C.J. is being asked about the Lydells. Leo and the president think the father might be ashamed that his son was gay, even though said son is dead, which flabbergasts C.J., which, no. No, it doesn’t. 9. Because first of all, it’s actually C.J.’s job – and Mandy’s – to be attuned to these nuances, and usually, she is. And second of all, Leo and the president’s supposition that a person who “sells dental supplies in the Twin Cities” could not possibly be enlightened I don’t think rang necessarily true even back in the Dark Ages when this aired. Or maybe I’m forgetting exactly how far we’ve come.

C.J. also wants to talk about the sex ed report but the president hasn’t looked at it yet. Toby and C.J. leave and the president asks Josh and Sam to talk to him in the hall. He wants them to act to preempt a hearing to save Leo from the mud-dragging. Nothing that is offered as a deal should be rejected without talking to the pres! TNFTS!

The president goes back in to the Oval to ask Leo why he’s meeting with a Simon Blye. The president rejects Leo’s assertion that Simon is a good friend and is offended that Leo is not exclusively seeking counsel from within the West Wing. He advises Leo not to be so trusting. Leo agrees and urges the president to read the sex ed report.

C.J. approaches Danny and asks if they’re off the record. After some banter about whether they’re on the record or not which is only a very little bit charming and only because Allison Janney and Timothy Busfield are really pretty good at this. C.J. asks Danny if he thinks it’s possible that a man could be embarrassed about his son’s gayness even after that son has been murdered. Another 9, then. Danny says that it is, in fact, possible. I think making C.J. so astounded by what seems to be common perception is shitty, but I also think that the common perception is a little bit old-fashioned, even for 2000. It’s not that I think that it’s impossible that a father in 2000 might feel that way; it’s that I don’t think it’s as easy and obvious an assumption as the president and Leo and Danny are making it sound.

Danny wants to know about Chad Magrudian, and C.J. promises him the story, and Danny says, “So you’re dumping it with Friday’s trash?” Further evidence that the idea that Donna wouldn’t know is a little absurd and insulting. C.J. points out that it is, in fact, trash. Then there’s a moment where it seems like they’re going to kiss, even though she said they’re not going to kiss anymore, and then she tells him to go and he points out that this is his office and wasn’t there recently a scene where Danny had to tell C.J. that the room they were in was her office, like, why does C.J. need this kind of shit pointed out to her? It’s because girls are dumb, that’s why. Especially when they’re in lurve. 2.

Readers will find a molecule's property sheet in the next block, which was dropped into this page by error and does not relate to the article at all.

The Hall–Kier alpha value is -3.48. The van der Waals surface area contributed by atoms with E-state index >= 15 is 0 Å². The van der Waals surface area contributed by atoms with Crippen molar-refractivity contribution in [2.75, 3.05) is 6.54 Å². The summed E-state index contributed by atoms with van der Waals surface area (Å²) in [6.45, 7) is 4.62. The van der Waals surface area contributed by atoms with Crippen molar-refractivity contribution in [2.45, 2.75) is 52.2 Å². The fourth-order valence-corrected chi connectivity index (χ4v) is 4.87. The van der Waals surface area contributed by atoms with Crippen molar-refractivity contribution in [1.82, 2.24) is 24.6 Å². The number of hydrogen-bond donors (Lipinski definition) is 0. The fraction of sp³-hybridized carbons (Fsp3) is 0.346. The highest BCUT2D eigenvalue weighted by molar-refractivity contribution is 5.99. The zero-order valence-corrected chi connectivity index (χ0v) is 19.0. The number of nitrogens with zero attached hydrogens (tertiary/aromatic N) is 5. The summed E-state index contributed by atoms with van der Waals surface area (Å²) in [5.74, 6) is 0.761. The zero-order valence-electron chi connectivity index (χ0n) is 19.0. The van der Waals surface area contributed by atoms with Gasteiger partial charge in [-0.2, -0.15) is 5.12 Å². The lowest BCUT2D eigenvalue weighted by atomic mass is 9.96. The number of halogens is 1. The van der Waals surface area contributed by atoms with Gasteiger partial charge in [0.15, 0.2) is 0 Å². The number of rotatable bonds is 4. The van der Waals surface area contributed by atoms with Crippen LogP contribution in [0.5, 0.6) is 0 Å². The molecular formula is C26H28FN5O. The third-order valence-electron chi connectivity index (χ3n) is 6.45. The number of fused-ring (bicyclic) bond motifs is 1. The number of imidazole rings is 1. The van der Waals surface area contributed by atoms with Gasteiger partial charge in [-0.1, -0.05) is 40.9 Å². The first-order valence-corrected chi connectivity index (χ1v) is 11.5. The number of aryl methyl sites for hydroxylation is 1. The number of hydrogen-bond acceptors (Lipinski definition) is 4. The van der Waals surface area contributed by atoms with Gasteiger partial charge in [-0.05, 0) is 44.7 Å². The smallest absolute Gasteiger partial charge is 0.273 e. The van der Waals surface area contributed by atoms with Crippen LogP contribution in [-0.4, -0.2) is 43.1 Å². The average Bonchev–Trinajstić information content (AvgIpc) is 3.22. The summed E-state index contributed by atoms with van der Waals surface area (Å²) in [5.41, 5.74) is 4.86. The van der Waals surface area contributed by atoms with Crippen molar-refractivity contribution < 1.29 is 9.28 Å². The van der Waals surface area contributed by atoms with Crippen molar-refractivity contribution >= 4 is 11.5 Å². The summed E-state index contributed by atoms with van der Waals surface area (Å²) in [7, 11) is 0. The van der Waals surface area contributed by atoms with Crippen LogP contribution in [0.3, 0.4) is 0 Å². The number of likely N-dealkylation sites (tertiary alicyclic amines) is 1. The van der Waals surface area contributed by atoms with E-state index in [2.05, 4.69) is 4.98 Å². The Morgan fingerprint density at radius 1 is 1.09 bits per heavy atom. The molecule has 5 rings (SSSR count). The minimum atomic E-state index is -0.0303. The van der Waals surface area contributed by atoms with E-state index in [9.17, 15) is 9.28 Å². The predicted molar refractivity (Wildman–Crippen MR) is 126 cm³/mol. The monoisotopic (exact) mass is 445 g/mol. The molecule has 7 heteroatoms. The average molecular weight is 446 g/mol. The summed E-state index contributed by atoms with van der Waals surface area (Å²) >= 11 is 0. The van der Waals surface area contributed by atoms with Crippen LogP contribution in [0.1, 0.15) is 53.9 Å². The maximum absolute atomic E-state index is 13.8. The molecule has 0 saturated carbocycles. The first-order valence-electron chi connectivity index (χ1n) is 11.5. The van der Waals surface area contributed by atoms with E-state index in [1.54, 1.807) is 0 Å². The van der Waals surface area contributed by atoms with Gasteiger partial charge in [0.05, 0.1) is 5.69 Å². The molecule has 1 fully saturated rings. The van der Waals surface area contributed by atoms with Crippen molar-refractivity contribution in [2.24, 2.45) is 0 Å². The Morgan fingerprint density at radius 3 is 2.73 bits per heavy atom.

Leo and Sam are on the Hill with Bruno and two other guys. This is not a legal proceeding, Bruno assures them, even though people in Congress want a legal proceeding, so, in order to avoid a legal proceeding, why don’t Sam and Josh tell him what’s up?

Margaret ushers Simon Blye into Leo’s office and it’s a total HITG! After two seconds of pleasantries, Simon offers to talk about Leo’s problems, and then I realize we’re doing a flipping back and forth thing between Josh talking to Bruno and Leo talking to Simon and I love this kind of thing as an audience member, but as a recapper, Jedediah Horatio Christiansen, is it irritating.

So Sam and Josh start telling Bruno about how Lillienfield announced that one in three White House staffers was on drugs, so Toby asked them to investigate-but-not-investigate what was going on. Then Claypool – the evil-looking guy from the previouslys, I think – subpoenaed the records of this not-at-all-an-investigation. Bruno has those depositions and wants to talk about them.

Back with Simon and Leo, Simon believes they won’t succeed in holding off a hearing and it’s all going to be awful. Simon thinks Leo should resign. But Leo tells Simon that the president is TNFTS! Leo correctly guesses that Simon’s got an Op-Ed in the next day’s Post that will say Leo should resign, and not so much because he cares about his country, but more because he wants to up his Q rating. (Leo doesn’t say Q rating. I am saying it.) Then Leo dings Simon for lobbying for an oil company, which, I’m not sure what that has to do with the price of tea in China, and also, Leo, I don’t think he can feel the sting of that comment through the layers of Benjamins. Although he claims to be insulted. And Leo doesn’t care and kicks him out of his office. Almost literally. Then Leo mutters, “Oh, God,” as the lights go down.